The zinc and iron status of breastfed infants during breastfeeding is associated with several factors. The amount of iron storage during intrauterine life, zinc and iron intakes, and physiologic requirement are proposed to be the factors determining zinc and iron status of breastfed infants [14]. Infants’ iron storage depends on maternal nutrient status during pregnancy and can be observed in cord blood levels [15,16]. Daily zinc and iron intakes of exclusively breastfed infants come from zinc and iron in breast milk. Naturally, micronutrient concentrations in breast milk are not constant but dynamically change during lactation. Zinc and iron concentrations in breast milk are high during early lactation and gradually decline thereafter [17-19]. The amounts of zinc and iron in breast milk consumed by infants after 6 months are lower than the estimated daily requirements [20,21]. The majority of zinc and iron intakes in infants during this period need to be provided by complementary foods.

Several hypotheses have been proposed to explain the causes of zinc and iron deficiencies among breastfed infants during the exclusive breastfeeding period. Low micronutrient concentrations in breast milk have been proposed as a factor associated with nutrient deficiency in breastfed infants. Stronger evidence was shown in the case of zinc deficiency compared with iron deficiency [22]. Recent studies have attempted to explore the factors that might be associated with the low micronutrient concentrations in breast milk. There have been reports on genetic variation of zinc transporters resulting in the difference in breast milk zinc concentrations [23,24]. Some studies have reported that socioeconomic status, maternal dietary intake, maternal anthropometric parameters, micronutrient status, and maternal age are associated with zinc and iron concentrations in breast milk [6,25,26]. However, many studies did not confirm these associations [27,28].

Breast milk provides complete nutrition to infants during the first 6 months of life, but zinc and iron deficiencies occur among breastfed infants. While zinc and iron levels in breast milk have been determined and reported in several studies, they do not directly reflect the zinc and iron intake amounts in breastfed infants. The data on breast milk volume taken by infants and the nutrient levels in breast milk better demonstrate the amounts of zinc and iron taken by breastfed infants. However, the measurement of breast milk volume consumed by infants can be challenging. Traditional assessments using the test-weighing method or the measurement of expressed breast milk have considerable inaccuracies. Stable isotope measurement of breast milk intake with the protocol established by the International Atomic Energy Agency (IAEA) is the most accurate method to quantify the infant‘s breast milk intake [29].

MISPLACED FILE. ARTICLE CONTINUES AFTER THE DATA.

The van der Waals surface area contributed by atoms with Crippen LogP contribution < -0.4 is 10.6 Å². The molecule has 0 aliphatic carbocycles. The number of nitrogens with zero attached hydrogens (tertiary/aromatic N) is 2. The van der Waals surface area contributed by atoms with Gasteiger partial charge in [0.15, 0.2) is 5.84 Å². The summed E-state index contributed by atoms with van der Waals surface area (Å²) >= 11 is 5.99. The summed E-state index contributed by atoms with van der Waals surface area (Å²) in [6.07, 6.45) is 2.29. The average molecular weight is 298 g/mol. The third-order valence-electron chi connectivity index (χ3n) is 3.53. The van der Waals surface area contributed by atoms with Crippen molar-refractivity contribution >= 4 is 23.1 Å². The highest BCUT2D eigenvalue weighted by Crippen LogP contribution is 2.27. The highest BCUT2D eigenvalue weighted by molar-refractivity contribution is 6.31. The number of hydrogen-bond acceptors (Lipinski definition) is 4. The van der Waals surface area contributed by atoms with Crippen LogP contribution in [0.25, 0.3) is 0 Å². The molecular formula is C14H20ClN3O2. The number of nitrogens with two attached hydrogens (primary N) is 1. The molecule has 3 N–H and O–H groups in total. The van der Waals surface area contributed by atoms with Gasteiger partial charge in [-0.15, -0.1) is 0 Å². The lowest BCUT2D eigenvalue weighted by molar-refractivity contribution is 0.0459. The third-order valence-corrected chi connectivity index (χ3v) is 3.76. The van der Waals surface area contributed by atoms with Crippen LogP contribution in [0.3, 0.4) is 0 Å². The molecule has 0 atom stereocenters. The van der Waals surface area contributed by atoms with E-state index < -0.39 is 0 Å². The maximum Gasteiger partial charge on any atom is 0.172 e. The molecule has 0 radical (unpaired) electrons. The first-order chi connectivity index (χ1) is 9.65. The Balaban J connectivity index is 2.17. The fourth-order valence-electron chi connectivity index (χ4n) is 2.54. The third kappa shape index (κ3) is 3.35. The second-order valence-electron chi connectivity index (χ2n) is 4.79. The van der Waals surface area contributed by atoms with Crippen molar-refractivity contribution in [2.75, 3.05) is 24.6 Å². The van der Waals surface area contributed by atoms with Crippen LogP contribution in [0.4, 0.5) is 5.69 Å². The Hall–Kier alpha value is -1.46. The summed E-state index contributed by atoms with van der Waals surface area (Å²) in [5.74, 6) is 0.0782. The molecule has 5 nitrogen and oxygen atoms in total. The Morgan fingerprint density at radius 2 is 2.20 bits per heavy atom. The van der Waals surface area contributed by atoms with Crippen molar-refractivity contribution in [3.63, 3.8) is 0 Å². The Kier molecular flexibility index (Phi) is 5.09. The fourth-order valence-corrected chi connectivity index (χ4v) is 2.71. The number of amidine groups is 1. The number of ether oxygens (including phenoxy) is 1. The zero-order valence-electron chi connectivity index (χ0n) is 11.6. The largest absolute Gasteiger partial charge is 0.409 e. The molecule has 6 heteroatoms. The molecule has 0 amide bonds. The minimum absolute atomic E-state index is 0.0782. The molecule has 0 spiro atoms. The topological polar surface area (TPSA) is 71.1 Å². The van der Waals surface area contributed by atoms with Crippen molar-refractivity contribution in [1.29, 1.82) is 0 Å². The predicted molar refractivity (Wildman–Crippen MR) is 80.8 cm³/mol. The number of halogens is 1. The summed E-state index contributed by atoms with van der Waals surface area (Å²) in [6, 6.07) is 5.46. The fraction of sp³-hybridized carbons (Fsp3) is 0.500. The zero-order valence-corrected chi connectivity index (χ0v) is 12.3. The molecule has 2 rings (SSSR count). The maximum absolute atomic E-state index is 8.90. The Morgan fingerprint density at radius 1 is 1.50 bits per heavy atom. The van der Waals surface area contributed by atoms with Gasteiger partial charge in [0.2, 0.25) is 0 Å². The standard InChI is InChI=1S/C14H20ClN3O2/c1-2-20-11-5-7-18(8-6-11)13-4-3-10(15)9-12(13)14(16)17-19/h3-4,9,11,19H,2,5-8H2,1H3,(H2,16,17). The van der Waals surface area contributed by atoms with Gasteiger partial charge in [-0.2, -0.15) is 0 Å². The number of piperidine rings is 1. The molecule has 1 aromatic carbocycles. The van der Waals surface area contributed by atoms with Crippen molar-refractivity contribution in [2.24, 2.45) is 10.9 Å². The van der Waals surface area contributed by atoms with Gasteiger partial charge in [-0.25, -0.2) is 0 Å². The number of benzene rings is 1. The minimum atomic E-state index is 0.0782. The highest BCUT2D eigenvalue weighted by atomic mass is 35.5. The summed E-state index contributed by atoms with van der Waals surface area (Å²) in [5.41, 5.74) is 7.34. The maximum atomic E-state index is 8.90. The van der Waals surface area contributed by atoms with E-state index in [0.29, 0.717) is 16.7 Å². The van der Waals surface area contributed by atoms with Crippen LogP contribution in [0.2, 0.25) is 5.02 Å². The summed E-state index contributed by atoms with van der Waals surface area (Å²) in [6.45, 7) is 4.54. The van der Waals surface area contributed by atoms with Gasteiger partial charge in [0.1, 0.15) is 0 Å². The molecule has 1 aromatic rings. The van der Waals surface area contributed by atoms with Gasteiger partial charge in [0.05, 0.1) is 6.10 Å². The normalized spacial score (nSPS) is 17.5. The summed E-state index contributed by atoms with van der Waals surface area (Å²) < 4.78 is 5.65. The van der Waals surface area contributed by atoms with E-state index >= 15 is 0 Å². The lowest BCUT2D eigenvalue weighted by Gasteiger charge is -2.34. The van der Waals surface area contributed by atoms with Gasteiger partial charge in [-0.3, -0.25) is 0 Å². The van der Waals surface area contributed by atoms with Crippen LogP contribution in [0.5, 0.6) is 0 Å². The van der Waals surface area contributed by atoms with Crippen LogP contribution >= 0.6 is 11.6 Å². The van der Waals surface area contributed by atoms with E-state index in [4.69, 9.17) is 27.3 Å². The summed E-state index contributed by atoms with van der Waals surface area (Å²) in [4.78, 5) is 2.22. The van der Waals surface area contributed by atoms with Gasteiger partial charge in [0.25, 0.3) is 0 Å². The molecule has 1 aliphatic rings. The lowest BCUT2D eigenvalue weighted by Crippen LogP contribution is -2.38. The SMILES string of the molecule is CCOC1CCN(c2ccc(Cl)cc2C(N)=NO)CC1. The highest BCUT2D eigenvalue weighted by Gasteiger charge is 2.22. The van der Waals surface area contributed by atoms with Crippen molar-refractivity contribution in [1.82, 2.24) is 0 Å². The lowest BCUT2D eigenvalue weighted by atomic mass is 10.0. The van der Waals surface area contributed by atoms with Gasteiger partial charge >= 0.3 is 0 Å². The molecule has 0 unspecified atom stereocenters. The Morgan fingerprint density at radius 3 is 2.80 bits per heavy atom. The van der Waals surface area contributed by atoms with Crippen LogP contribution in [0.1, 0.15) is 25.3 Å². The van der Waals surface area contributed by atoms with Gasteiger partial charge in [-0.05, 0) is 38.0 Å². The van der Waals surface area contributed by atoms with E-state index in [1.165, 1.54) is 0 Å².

Zinc and iron intake from breast milk is one of the factors determining the zinc and iron status of breastfed infants. The data on nutrient intakes will provide more information regarding the zinc and iron status of breastfed infants and may lead to the prevention of nutrient deficiencies. Our study aims to quantify zinc and iron intakes by measuring micronutrient levels in breast milk and assessing breast milk volume intake by breastfed infants using the deuterium oxide dose-to-mother technique.


This is a prospective descriptive study at the Faculty of Medicine Ramathibodi Hospital, Mahidol University, Bangkok, Thailand. The study protocol was approved by the human research ethics committee of the Faculty of Medicine Ramathibodi Hospital, Mahidol University (ID 03-60-31) and the ethical committee of Ludwig Maximillian Universitaet, Munich (Project No. 18-015). Pregnant women visiting the antenatal care (ANC) clinic at Ramathibodi Hospital at 28 to 34 weeks of gestation were eligible for enrollment. The enrollment was performed at the ANC clinic when the pregnant women attended the education class during their second trimester. Inclusion criteria were healthy pregnant women who planned to deliver their babies at Ramathibodi Hospital, intended to breastfeed their babies at least 4 months, lived in the Bangkok metropolitan area, and provided written informed consent. Pregnant women who carried twin or triplet pregnancies or who had any contraindication for breastfeeding were excluded. Women and their babies were followed until 4 months postpartum. Each participant was invited to 4 visits (ie, at enrollment, at delivery, and at 2- and 4-month postpartum). The details of the data collection are summarized in Figure 1. During the study, women who were unwilling to participate in the study, stopped breastfeeding, moved to another province, or had babies with chronic diseases or serious illness were excluded from continuing study participation. The recruitment period was from March 2018 to September 2019.